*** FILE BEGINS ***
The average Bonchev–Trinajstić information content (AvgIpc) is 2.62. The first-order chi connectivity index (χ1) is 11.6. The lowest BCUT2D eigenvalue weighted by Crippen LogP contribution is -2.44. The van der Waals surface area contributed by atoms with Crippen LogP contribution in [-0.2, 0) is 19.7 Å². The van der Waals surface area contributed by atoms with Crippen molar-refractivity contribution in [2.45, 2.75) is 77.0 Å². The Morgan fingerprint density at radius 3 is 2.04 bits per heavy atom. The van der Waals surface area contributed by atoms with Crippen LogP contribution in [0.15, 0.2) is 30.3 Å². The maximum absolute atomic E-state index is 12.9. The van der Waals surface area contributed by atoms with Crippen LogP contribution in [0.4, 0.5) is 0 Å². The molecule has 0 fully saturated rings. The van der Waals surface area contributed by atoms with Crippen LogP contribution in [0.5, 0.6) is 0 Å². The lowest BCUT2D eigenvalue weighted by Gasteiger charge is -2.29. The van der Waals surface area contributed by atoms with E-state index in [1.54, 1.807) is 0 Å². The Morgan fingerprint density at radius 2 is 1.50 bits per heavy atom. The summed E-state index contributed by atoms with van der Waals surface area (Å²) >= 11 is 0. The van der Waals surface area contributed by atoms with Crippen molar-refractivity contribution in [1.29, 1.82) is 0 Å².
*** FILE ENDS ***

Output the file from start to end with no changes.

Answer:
The average Bonchev–Trinajstić information content (AvgIpc) is 2.62. The first-order chi connectivity index (χ1) is 11.6. The lowest BCUT2D eigenvalue weighted by Crippen LogP contribution is -2.44. The van der Waals surface area contributed by atoms with Crippen LogP contribution in [-0.2, 0) is 19.7 Å². The van der Waals surface area contributed by atoms with Crippen molar-refractivity contribution in [2.45, 2.75) is 77.0 Å². The Morgan fingerprint density at radius 3 is 2.04 bits per heavy atom. The van der Waals surface area contributed by atoms with Crippen LogP contribution in [0.15, 0.2) is 30.3 Å². The maximum absolute atomic E-state index is 12.9. The van der Waals surface area contributed by atoms with Crippen LogP contribution in [0.4, 0.5) is 0 Å². The molecule has 0 fully saturated rings. The van der Waals surface area contributed by atoms with Crippen LogP contribution in [0.5, 0.6) is 0 Å². The lowest BCUT2D eigenvalue weighted by Gasteiger charge is -2.29. The van der Waals surface area contributed by atoms with E-state index in [1.54, 1.807) is 0 Å². The Morgan fingerprint density at radius 2 is 1.50 bits per heavy atom. The summed E-state index contributed by atoms with van der Waals surface area (Å²) >= 11 is 0. The van der Waals surface area contributed by atoms with Crippen molar-refractivity contribution in [1.29, 1.82) is 0 Å².